28/11/2012 - RPS Wales conference a showcase for pharmacists' impact on patient safety
Pharmacists and GPs must take every opportunity to collaborate locally to improve patient safety through Medicines Use Reviews (MURs) and the Discharge Medicine Review (DMR) service. That was a consistent message running through the RPS Wales medicines safety conference held on 20th November.
The conference, entitled Medicines Safety: Knowing the risks, plugging the gaps, brought together over seventy delegates including pharmacists from all sectors, GPs, nurses, physiotherapists and representatives from patient groups. It provided an opportunity to focus on the importance of pharmaceutical care in keeping patients safe as they travel through the NHS and as their medication needs change.
MURs and DMRs emerged throughout the event as some of the greatest opportunities pharmacists have to improve patient outcomes and reduce the risks to patients associated with taking medicines. They were identified as vital ‘tools’ for engaging and educating patients about their medicines and importantly ensuring their medicines are accurately recorded when patients move between care settings. Collaboration between pharmacists and GPs was also cited as a positive and important part of MURs and DMRs, ensuring increased confidence for health professionals working across different health sectors in managing a patient’s medicine, particularly for those with complex medication needs.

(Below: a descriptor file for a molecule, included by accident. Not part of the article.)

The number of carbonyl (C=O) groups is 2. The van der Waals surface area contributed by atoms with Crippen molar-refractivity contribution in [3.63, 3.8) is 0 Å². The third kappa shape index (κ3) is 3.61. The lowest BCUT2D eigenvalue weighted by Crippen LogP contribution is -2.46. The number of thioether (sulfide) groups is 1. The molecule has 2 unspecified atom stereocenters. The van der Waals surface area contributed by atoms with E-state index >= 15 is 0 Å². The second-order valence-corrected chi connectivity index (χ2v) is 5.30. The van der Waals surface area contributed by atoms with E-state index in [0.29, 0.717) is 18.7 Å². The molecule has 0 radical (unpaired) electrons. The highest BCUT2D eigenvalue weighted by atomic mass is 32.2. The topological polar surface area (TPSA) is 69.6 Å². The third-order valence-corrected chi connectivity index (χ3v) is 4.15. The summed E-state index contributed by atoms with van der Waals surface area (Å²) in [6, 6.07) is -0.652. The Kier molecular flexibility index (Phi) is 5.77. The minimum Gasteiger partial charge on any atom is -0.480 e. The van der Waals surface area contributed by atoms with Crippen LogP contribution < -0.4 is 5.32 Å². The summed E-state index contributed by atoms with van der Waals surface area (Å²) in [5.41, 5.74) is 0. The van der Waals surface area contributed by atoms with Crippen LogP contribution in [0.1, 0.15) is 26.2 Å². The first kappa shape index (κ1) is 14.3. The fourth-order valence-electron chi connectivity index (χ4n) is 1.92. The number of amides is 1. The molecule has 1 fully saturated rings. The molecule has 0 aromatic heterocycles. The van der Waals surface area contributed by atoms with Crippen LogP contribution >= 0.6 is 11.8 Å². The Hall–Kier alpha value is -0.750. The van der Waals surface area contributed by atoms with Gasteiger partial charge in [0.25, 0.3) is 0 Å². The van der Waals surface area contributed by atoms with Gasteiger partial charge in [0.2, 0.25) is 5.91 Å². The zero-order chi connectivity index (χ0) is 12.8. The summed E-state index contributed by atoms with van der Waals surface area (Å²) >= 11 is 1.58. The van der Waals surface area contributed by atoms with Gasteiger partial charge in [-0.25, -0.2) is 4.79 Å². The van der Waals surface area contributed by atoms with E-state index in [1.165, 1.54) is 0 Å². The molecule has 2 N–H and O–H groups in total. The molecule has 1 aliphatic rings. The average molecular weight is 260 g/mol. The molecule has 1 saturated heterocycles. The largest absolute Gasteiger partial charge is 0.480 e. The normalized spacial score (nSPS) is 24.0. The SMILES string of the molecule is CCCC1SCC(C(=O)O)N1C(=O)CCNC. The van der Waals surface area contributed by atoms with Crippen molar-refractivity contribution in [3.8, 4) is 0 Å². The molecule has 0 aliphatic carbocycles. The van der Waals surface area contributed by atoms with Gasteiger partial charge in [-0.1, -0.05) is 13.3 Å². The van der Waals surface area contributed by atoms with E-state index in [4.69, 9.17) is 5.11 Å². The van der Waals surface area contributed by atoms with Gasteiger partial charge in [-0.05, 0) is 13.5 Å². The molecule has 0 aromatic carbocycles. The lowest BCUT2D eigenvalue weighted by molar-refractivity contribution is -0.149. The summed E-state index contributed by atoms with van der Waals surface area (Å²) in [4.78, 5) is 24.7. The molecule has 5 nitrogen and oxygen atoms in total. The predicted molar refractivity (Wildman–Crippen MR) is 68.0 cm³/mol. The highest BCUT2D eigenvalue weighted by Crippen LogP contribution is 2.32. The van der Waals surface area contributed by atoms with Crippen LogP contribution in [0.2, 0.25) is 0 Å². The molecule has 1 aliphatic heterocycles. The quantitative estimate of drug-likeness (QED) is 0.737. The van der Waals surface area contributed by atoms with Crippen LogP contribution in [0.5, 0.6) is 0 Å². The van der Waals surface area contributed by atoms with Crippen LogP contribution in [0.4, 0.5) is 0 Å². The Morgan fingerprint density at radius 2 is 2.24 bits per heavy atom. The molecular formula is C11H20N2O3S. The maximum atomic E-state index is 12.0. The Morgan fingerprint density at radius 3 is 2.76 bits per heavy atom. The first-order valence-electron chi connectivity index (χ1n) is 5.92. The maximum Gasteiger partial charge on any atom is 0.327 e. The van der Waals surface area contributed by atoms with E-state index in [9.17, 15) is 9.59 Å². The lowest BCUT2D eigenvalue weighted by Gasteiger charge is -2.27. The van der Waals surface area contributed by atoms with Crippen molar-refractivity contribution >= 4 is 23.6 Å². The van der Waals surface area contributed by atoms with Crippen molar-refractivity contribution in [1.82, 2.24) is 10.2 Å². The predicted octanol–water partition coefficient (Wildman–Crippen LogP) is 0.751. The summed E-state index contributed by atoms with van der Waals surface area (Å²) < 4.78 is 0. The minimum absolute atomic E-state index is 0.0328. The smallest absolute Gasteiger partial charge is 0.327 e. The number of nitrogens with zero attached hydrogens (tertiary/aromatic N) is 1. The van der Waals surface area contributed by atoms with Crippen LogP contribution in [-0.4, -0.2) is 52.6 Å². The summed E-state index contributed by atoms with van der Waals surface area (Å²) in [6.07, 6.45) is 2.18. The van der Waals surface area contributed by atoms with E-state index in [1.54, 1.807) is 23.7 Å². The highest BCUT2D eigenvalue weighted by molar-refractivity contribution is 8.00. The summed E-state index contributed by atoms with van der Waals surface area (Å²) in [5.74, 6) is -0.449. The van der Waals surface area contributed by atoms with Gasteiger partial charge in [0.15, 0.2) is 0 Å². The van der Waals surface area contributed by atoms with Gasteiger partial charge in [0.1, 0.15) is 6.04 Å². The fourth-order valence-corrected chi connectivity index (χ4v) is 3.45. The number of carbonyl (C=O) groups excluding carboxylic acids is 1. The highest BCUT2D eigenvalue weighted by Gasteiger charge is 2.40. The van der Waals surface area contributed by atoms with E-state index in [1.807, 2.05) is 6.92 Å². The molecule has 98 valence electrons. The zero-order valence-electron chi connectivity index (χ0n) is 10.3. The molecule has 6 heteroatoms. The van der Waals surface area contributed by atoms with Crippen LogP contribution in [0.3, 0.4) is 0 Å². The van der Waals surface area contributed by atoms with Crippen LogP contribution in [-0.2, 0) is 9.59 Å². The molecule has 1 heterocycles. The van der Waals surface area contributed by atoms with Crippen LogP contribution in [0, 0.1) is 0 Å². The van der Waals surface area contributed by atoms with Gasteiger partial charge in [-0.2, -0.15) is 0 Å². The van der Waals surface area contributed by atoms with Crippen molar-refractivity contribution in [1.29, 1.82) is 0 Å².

At the conference, delegates heard from a mix of speakers including the Chief Pharmaceutical Officer for Wales, Professor Roger Walker, the Director of Community Health Councils in Wales, Carol Lamyman-Davies, and RPS Director for Wales, Paul Gimson. The messages were clear; there is too much harm in the NHS from medicines and the expertise of pharmacists in medicines management must be harnessed to improve patient safety while taking medicines and in particular when moving between care settings. The importance of communicating with patients and taking time to understand their medication needs was also seen as an area where pharmacists can make a significant difference to patient safety.
The audience heard examples from community and hospital pharmacists where positive steps have been taken to reduce the risks from medicines, particularly high risk medicines and settings. The examples demonstrated how safety can be improved by using the 1000 Lives Quality Improvement Guide methodology.
Delegates heard how simple changes, such as redesigning drug charts to improve accuracy in recording the dosage of medicines, can improve medication safety in hospital settings and in the transfer of care from hospital to the community.
Commenting on the success of the conference, RPS Director for Wales, Paul Gimson said “If there is one clear message from this event, it is that pharmacists are making a significant contribution to patient safety in taking medicines. What we have heard clearly through the showcasing of examples of practice is that pharmacists can take a lead in medicines safety and can help to develop the environment where collaboration and trust will improve the patient experience at all stages of the patient pathway”.